Britain stripped power from Northern Ireland's Catholic-Protestant government today, a maneuver that will give political parties six more weeks to break their impasse over Irish Republican Army disarmament.
Northern Ireland Secretary John Reid announced Britain had withdrawn authority from the administration and legislature effective at midnight local time, but might hand power back after consulting the Irish government Saturday.
The suspension capped a tense week in which disarmament chiefs and the IRA agreed on a secret method for disposing of weapons, but not a date to start.
Protestant leaders insisted that the IRA must start getting rid of its arms, otherwise they would scuttle a power-sharing arrangement that includes the IRA-linked Sinn Fein party.
It was the second time Britain took powers away from the 20-month-old administration, both times in an attempt to resolve the question of when the IRA would disarm in support of the Good Friday peace accord of 1998.
Deadlines to Serve the People
Reid's action, exploiting a legal technicality, meant the four-party administration could survive for at least another six weeks without a Protestant leader. The deadline to elect a new "first minister" had been Saturday following the resignation six weeks ago of David Trimble, who leads the major Protestant party, the Ulster Unionists.
"As so often in Northern Ireland, we have reached what appears to be an immovable date. ... But I believe that dates and deadlines are here to serve the people, not the other way round," Reid said at his Hillsborough Castle residence near Belfast.
Reid said the law prohibited him from saying immediately how long the suspension would last.
The Disarmament Issue
But British officials, speaking on condition of anonymity, said the joint strategy of the British and Irish governments was to hand power back to local hands after Saturday's meeting between Reid and Irish Foreign Minister Brian Cowen.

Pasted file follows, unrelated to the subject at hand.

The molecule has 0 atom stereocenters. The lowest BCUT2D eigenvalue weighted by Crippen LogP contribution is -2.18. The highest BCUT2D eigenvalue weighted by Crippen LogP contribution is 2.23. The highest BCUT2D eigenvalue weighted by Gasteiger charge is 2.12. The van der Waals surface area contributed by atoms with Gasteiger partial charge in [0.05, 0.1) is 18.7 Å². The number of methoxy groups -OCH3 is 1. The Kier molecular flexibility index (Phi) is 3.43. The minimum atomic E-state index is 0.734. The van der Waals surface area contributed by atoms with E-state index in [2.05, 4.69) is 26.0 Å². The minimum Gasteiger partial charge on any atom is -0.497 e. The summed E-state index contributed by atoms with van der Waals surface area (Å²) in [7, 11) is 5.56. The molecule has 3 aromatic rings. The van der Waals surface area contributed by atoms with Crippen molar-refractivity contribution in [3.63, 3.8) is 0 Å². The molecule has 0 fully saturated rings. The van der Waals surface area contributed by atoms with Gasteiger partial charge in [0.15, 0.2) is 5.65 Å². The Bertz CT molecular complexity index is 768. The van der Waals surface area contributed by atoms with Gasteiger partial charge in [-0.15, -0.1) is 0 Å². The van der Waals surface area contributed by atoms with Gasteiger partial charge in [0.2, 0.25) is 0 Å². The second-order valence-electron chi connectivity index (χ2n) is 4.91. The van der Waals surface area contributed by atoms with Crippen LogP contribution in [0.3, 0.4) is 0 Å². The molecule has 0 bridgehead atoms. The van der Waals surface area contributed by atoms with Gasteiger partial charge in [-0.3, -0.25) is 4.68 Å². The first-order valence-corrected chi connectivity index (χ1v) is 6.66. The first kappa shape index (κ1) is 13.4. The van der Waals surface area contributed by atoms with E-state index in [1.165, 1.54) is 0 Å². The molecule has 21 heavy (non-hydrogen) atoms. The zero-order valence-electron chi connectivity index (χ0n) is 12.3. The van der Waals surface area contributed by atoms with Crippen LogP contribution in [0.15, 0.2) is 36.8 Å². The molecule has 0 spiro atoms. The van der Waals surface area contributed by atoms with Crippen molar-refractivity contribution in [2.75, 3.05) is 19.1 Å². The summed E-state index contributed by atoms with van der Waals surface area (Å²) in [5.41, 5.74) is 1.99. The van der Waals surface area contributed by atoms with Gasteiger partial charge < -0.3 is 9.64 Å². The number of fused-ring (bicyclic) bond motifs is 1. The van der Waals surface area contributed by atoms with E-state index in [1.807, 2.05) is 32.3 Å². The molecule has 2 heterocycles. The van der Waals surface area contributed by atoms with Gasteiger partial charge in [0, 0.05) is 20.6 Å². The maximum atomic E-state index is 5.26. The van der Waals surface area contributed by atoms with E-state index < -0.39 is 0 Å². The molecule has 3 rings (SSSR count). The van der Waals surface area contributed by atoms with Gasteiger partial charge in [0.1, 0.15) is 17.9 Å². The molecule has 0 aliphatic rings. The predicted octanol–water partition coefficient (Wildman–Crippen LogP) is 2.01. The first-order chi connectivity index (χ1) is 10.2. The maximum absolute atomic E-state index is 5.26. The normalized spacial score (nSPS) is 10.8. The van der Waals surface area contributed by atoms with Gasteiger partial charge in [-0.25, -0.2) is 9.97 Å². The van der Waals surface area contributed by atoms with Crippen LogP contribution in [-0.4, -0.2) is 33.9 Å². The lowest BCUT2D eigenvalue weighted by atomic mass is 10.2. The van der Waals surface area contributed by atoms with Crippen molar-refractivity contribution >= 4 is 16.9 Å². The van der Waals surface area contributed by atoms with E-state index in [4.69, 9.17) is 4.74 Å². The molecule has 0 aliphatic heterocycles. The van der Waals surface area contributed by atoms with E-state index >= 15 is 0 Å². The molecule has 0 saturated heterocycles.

Britain and Ireland both hope that the coming six weeks will allow local parties to forge a new agreement involving cutbacks to British military forces, reforms to the mostly Protestant police force, and the disposal of hidden stockpiles of IRA weaponry. All have been goals of the 1998 pact and subsequent agreements.
The immediate effect may be to break the cycle of increasingly angry exchanges among the party leaders, and give time for tempers to cool. Trimble departed with his wife and children for a two-week vacation in Austria today.
Britain took charge for three months last year when the IRA's refusal to disarm last fueled rebellion within Ulster Unionist ranks. At that time, power-sharing was resuscitated after the IRA pledged it would start disarming.
Looking for an Agreement
Martin McGuinness, the former IRA commander who is education minister in the Northern Ireland administration, said Britain risked alienating Catholics by pulling the plug on "the people's institutions — even for a day."
McGuinness, comparing the North's Catholics with 1960s-era U.S. civil rights protesters, said angrily: "We are not going to the back of the bus for David Trimble, John Reid or anybody else. Those days are gone."
Britain two weeks ago published its plans for cutting forces, closing bases and reducing helicopter use along the border with the Republic of Ireland. But it held back many details on its plans for reshaping the Royal Ulster Constabulary, the 88 percent Protestant force that the IRA long sought to destroy.
For its part, the IRA this week announced it had agreed with a disarmament commission on a confidential means for getting rid of its weapons. But the refusal to specify a starting date meant Trimble stood little chance of winning re-election as first minister in the legislature, where Protestants are split nearly 50-50 for or against him.
The short-term suspension received immediate support from the major Catholic-supported party in the Northern Ireland coalition, the moderate Social Democratic and Labor Party. Its spokesman Alban Maginness called it "the lesser of two evils."